Touché Amoré / Pianos Become the Teeth - Live in Boston (Cover Artwork)

Touché Amoré / Pianos Become the Teeth

Touché Amoré / Pianos Become the Teeth: Live in Boston

Live in Boston (2011)

live show


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I was late. I try my best to not be late to shows, but thanks to delays on both the green and red lines of Boston, Mass.''s always unpredictable subway system, I wound up getting to the Middle East in Cambridge about 20 minutes later than I had initially planned. I was there to catch a tour that I h...

I was late. I try my best to not be late to shows, but thanks to delays on both the green and red lines of Boston, Mass.''s always unpredictable subway system, I wound up getting to the Middle East in Cambridge about 20 minutes later than I had initially planned. I was there to catch a tour that I had been excited for since its announcement: Touché Amoré, Pianos Become the Teeth and Seahaven.

Even though I was late, I was able to catch around 20 minutes of Seahaven's set. This was essentially my first time listening to the band; I had listened to a little of their debut full-length Winter Forever, but not nearly enough to get a real impression. What I heard impressed me for the most part. Seahaven plays a style that sounds, to me, like an odd mix of Daytrader and Brand New. It's not the most spectacular music I've ever heard, and they certainly could have put some more energy into their set. Regardless, I came away impressed enough that I bought Winter Forever, and these guys are probably a band to watch out for.

Up next was Baltimore, Md.''s Pianos Become the Teeth. Pianos play a sound that is a mix of post-hardcore and post-rock, with a dash of Funeral Diner style screamo. The band played a six-song set split evenly between songs from their debut Old Pride and their second LP, The Lack Long After. Particularly impressive was Pianos' ability to replicate their fairly complex studio sound in a live setting. Through a combination of prerecorded loops, an array of guitar pedals and frontman Kyle Durfey's impassioned vocals, the band put on a spectacular show. Crowd response seemed mixed. While there was certainly a contingent of people already familiar with the band, the vast majority of the crowd was not sure how to react to Pianos lengthy, intense tunes. Regardless, the band did not let up during their 30-minute set. The best moment came when the band closed with The Lack Long After standout "I'll Get By," which ended their set on a beautiful note.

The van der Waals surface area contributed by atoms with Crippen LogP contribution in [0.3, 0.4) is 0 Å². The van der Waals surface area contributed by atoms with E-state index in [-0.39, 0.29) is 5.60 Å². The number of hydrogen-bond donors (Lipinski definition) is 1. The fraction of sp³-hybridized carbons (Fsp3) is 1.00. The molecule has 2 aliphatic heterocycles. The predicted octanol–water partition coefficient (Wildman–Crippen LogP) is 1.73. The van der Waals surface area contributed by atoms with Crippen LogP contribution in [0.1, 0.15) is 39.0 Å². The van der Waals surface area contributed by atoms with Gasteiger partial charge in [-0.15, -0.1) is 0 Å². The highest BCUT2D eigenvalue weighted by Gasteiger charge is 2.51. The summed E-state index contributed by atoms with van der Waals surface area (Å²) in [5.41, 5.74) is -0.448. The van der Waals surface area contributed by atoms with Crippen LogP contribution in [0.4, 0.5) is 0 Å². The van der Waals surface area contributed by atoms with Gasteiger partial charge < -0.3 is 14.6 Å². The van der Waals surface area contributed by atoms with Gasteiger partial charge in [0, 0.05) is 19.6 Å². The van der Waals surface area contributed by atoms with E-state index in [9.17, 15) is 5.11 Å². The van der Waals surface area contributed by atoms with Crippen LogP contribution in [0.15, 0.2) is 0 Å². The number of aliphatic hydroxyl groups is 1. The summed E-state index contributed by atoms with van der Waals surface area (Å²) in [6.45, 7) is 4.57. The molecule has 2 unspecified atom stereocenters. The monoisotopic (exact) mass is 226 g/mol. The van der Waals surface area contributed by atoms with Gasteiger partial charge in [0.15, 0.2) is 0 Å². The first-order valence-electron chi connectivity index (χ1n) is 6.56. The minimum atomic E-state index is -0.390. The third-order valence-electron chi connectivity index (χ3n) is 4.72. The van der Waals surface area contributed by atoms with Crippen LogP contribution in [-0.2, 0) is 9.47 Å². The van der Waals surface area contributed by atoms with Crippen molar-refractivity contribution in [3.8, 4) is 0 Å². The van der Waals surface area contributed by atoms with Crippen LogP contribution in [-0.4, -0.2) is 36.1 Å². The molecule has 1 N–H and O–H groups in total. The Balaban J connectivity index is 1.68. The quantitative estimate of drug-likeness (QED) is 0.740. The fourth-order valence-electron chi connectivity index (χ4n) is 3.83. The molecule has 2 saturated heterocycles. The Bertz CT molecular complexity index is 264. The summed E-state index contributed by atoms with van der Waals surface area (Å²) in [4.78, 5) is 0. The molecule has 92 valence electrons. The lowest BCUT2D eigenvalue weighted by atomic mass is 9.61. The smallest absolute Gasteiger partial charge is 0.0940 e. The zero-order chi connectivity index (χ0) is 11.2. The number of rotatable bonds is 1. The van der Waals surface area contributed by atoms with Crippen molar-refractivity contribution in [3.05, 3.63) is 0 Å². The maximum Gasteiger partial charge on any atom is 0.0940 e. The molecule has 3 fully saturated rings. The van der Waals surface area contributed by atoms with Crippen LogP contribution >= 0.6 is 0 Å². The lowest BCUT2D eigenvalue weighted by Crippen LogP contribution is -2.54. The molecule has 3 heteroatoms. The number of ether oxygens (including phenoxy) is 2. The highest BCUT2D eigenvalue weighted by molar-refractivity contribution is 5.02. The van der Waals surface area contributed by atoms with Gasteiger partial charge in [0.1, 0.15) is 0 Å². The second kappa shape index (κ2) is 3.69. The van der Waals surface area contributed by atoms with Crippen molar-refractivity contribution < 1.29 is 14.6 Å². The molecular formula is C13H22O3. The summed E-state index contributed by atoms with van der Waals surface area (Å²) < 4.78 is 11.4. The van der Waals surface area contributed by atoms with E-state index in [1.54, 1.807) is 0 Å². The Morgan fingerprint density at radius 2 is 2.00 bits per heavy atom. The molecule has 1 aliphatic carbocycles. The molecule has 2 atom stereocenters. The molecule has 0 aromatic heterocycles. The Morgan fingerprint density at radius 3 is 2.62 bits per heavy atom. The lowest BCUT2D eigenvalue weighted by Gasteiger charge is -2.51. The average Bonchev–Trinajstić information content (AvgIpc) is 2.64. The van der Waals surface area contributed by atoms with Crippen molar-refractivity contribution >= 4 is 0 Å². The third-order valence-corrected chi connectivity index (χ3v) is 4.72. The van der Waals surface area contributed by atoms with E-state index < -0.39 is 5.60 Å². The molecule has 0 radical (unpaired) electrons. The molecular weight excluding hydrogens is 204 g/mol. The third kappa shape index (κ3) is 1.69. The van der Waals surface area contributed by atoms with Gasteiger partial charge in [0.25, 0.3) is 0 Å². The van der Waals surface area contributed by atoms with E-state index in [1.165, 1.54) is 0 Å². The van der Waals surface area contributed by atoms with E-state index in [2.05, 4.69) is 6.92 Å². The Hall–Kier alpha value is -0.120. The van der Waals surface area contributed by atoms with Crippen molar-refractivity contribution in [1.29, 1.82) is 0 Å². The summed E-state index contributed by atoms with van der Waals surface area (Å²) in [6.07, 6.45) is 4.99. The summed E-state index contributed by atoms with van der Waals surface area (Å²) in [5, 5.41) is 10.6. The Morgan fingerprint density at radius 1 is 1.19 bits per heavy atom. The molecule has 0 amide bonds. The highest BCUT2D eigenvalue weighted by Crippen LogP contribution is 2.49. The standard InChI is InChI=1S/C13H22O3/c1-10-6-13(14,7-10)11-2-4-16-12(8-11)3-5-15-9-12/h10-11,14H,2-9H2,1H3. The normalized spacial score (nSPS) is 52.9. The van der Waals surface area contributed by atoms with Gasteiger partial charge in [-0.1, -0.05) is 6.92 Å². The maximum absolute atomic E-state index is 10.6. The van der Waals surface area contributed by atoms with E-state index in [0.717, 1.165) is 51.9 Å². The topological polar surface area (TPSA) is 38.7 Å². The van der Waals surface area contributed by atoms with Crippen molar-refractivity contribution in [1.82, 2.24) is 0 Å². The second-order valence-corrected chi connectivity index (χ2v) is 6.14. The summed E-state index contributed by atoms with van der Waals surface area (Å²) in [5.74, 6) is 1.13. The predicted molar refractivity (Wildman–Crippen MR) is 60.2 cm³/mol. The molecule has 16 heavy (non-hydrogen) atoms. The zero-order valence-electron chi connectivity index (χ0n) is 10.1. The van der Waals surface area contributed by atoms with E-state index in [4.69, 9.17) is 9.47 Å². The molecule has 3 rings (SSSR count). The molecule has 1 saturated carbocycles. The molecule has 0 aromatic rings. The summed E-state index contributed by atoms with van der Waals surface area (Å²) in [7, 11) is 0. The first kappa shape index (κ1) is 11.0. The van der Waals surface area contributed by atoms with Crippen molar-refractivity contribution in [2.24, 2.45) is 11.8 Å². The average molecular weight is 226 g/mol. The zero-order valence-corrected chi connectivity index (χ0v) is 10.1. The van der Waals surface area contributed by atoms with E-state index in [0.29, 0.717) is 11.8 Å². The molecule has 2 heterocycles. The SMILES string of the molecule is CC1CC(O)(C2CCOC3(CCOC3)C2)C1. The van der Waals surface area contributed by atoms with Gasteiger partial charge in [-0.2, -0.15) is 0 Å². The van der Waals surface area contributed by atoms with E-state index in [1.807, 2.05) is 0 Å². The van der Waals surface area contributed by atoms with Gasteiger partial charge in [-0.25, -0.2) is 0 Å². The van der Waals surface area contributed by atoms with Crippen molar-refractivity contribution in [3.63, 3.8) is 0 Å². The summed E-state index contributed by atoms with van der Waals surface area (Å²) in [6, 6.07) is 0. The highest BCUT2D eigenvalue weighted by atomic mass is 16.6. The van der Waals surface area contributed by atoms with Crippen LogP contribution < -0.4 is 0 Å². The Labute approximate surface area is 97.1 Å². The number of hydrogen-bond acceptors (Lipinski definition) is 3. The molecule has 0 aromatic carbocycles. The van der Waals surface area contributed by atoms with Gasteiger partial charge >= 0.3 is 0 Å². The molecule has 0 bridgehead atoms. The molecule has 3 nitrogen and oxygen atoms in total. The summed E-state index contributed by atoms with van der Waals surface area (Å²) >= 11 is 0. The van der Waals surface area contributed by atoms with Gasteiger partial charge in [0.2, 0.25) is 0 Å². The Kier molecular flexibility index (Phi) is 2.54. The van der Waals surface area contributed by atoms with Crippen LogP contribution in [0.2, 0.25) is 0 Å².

Touché Amoré has had a remarkable 2011. After releasing one of the year's best albums in Parting the Sea Between Brightness and Me, they have gone on to tour with a variety of bands in Europe, Australia and the U.S., and are set to support Rise Against's European tour in March. This, their first headlining tour in the U.S., cements them as one of the fastest rising bands in punk. They certainly rose to the occasion. The band ripped through a 45-minute, 18-song set consisting of nearly all of Parting the Sea, along with some of 2009's ?To The Beat of a Dead Horse and both songs from their 2010 split with La Dispute.

The crowd was fantastic, raucously singing along with every song the band played, to the point that frontman Jeremy Bolm barely had to use his microphone. Jeremy kept the breaks to a minimum, pausing only to thank the crowd and some Boston-area record labels. Some highlights of the show included: the crowd clapping the intro to "And Now It's Happening In Mine" and drowning out Jeremy during Parting the Sea opener "Tilde" and "Pathfinder." The finest moment came at the end, where the band brought out a keyboard in order to close with "Condolences," "Home Away Form Here" and, finally, "Amends."

I walked out of the Middle East very impressed. I had gone in knowing Pianos and Touché Amoré's live reputations, and they did not disappoint. Seahaven were a little weak but, even so, this is a tour to catch if it comes through your area.

Random Note: I managed to talk to Jeremy a bit after the show, and he mentioned that they had tried very hard to get Joyce Manor on this tour, to no success. If Joyce Manor had been on this tour, it would have gone from "very good tour" to "the best tour ever, maybe."